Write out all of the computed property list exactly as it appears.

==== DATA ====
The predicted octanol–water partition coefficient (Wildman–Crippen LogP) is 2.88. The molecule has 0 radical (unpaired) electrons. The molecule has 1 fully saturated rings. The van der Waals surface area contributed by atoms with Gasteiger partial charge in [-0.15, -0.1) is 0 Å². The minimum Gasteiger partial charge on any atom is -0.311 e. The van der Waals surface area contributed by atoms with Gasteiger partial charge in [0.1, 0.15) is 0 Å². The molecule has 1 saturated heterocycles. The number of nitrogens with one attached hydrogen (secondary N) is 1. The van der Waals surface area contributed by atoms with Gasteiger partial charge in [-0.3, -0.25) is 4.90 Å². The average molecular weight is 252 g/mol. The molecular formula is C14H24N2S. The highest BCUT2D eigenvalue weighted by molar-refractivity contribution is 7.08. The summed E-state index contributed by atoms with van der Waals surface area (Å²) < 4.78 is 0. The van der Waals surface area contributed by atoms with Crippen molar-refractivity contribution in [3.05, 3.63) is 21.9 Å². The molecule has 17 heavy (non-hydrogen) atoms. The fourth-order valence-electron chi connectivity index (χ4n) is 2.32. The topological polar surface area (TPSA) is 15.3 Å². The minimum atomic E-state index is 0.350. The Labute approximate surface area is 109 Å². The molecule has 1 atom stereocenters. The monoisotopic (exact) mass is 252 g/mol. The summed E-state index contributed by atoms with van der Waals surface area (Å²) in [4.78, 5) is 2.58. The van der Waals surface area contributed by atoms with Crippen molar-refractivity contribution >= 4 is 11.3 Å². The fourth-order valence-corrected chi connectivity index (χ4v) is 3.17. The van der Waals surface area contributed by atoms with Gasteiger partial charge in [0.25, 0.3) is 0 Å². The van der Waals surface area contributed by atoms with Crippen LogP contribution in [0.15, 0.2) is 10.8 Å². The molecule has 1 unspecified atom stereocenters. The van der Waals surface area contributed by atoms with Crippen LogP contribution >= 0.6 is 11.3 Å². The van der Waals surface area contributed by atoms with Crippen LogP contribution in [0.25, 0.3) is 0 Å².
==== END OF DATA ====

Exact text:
The predicted octanol–water partition coefficient (Wildman–Crippen LogP) is 2.88. The molecule has 0 radical (unpaired) electrons. The molecule has 1 fully saturated rings. The van der Waals surface area contributed by atoms with Gasteiger partial charge in [-0.15, -0.1) is 0 Å². The minimum Gasteiger partial charge on any atom is -0.311 e. The van der Waals surface area contributed by atoms with Gasteiger partial charge in [0.1, 0.15) is 0 Å². The molecule has 1 saturated heterocycles. The number of nitrogens with one attached hydrogen (secondary N) is 1. The van der Waals surface area contributed by atoms with Gasteiger partial charge in [-0.3, -0.25) is 4.90 Å². The average molecular weight is 252 g/mol. The molecular formula is C14H24N2S. The highest BCUT2D eigenvalue weighted by molar-refractivity contribution is 7.08. The summed E-state index contributed by atoms with van der Waals surface area (Å²) < 4.78 is 0. The van der Waals surface area contributed by atoms with Crippen molar-refractivity contribution in [3.05, 3.63) is 21.9 Å². The molecule has 17 heavy (non-hydrogen) atoms. The fourth-order valence-electron chi connectivity index (χ4n) is 2.32. The topological polar surface area (TPSA) is 15.3 Å². The minimum atomic E-state index is 0.350. The Labute approximate surface area is 109 Å². The molecule has 1 atom stereocenters. The monoisotopic (exact) mass is 252 g/mol. The summed E-state index contributed by atoms with van der Waals surface area (Å²) in [4.78, 5) is 2.58. The van der Waals surface area contributed by atoms with Crippen molar-refractivity contribution >= 4 is 11.3 Å². The fourth-order valence-corrected chi connectivity index (χ4v) is 3.17. The van der Waals surface area contributed by atoms with Gasteiger partial charge in [0.25, 0.3) is 0 Å². The van der Waals surface area contributed by atoms with Crippen LogP contribution in [0.15, 0.2) is 10.8 Å². The molecule has 1 unspecified atom stereocenters. The van der Waals surface area contributed by atoms with Crippen LogP contribution >= 0.6 is 11.3 Å². The van der Waals surface area contributed by atoms with Crippen LogP contribution in [0.25, 0.3) is 0 Å².